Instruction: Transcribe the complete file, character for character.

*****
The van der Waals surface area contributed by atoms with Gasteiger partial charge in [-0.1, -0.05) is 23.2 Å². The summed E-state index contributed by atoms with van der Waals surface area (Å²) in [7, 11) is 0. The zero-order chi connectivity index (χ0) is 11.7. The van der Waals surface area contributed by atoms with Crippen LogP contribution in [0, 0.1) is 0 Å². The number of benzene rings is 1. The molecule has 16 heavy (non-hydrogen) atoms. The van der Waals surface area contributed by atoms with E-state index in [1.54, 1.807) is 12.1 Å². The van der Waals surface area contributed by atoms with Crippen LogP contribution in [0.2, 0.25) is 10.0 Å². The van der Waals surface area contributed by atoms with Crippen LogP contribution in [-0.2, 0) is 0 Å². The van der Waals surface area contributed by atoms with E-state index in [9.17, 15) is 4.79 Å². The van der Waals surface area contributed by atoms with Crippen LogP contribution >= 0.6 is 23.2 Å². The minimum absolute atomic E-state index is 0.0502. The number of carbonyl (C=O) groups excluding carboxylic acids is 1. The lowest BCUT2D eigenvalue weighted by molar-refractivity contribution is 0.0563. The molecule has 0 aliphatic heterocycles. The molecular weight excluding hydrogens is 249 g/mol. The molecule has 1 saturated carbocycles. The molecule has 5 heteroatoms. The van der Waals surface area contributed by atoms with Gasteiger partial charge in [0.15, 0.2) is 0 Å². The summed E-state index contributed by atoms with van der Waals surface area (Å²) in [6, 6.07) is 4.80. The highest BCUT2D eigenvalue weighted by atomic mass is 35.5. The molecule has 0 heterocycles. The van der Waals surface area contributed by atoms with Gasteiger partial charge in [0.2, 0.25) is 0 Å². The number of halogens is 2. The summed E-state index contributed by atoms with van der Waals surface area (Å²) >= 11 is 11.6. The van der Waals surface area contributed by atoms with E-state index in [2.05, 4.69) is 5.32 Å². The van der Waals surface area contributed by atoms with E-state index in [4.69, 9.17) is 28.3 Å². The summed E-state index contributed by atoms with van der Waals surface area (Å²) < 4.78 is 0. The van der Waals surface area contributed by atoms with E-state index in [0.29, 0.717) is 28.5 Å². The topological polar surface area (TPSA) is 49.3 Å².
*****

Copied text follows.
The van der Waals surface area contributed by atoms with Gasteiger partial charge in [-0.1, -0.05) is 23.2 Å². The summed E-state index contributed by atoms with van der Waals surface area (Å²) in [7, 11) is 0. The zero-order chi connectivity index (χ0) is 11.7. The van der Waals surface area contributed by atoms with Crippen LogP contribution in [0, 0.1) is 0 Å². The number of benzene rings is 1. The molecule has 16 heavy (non-hydrogen) atoms. The van der Waals surface area contributed by atoms with E-state index in [1.54, 1.807) is 12.1 Å². The van der Waals surface area contributed by atoms with Crippen LogP contribution in [0.2, 0.25) is 10.0 Å². The van der Waals surface area contributed by atoms with Crippen LogP contribution in [-0.2, 0) is 0 Å². The van der Waals surface area contributed by atoms with E-state index in [9.17, 15) is 4.79 Å². The van der Waals surface area contributed by atoms with Crippen LogP contribution >= 0.6 is 23.2 Å². The minimum absolute atomic E-state index is 0.0502. The number of carbonyl (C=O) groups excluding carboxylic acids is 1. The lowest BCUT2D eigenvalue weighted by molar-refractivity contribution is 0.0563. The molecule has 0 aliphatic heterocycles. The molecular weight excluding hydrogens is 249 g/mol. The molecule has 1 saturated carbocycles. The molecule has 5 heteroatoms. The van der Waals surface area contributed by atoms with Gasteiger partial charge in [0.15, 0.2) is 0 Å². The summed E-state index contributed by atoms with van der Waals surface area (Å²) in [6, 6.07) is 4.80. The highest BCUT2D eigenvalue weighted by atomic mass is 35.5. The molecule has 0 heterocycles. The van der Waals surface area contributed by atoms with Gasteiger partial charge in [0.2, 0.25) is 0 Å². The number of halogens is 2. The summed E-state index contributed by atoms with van der Waals surface area (Å²) >= 11 is 11.6. The van der Waals surface area contributed by atoms with E-state index in [2.05, 4.69) is 5.32 Å². The van der Waals surface area contributed by atoms with E-state index in [4.69, 9.17) is 28.3 Å². The summed E-state index contributed by atoms with van der Waals surface area (Å²) < 4.78 is 0. The van der Waals surface area contributed by atoms with E-state index in [0.29, 0.717) is 28.5 Å². The topological polar surface area (TPSA) is 49.3 Å².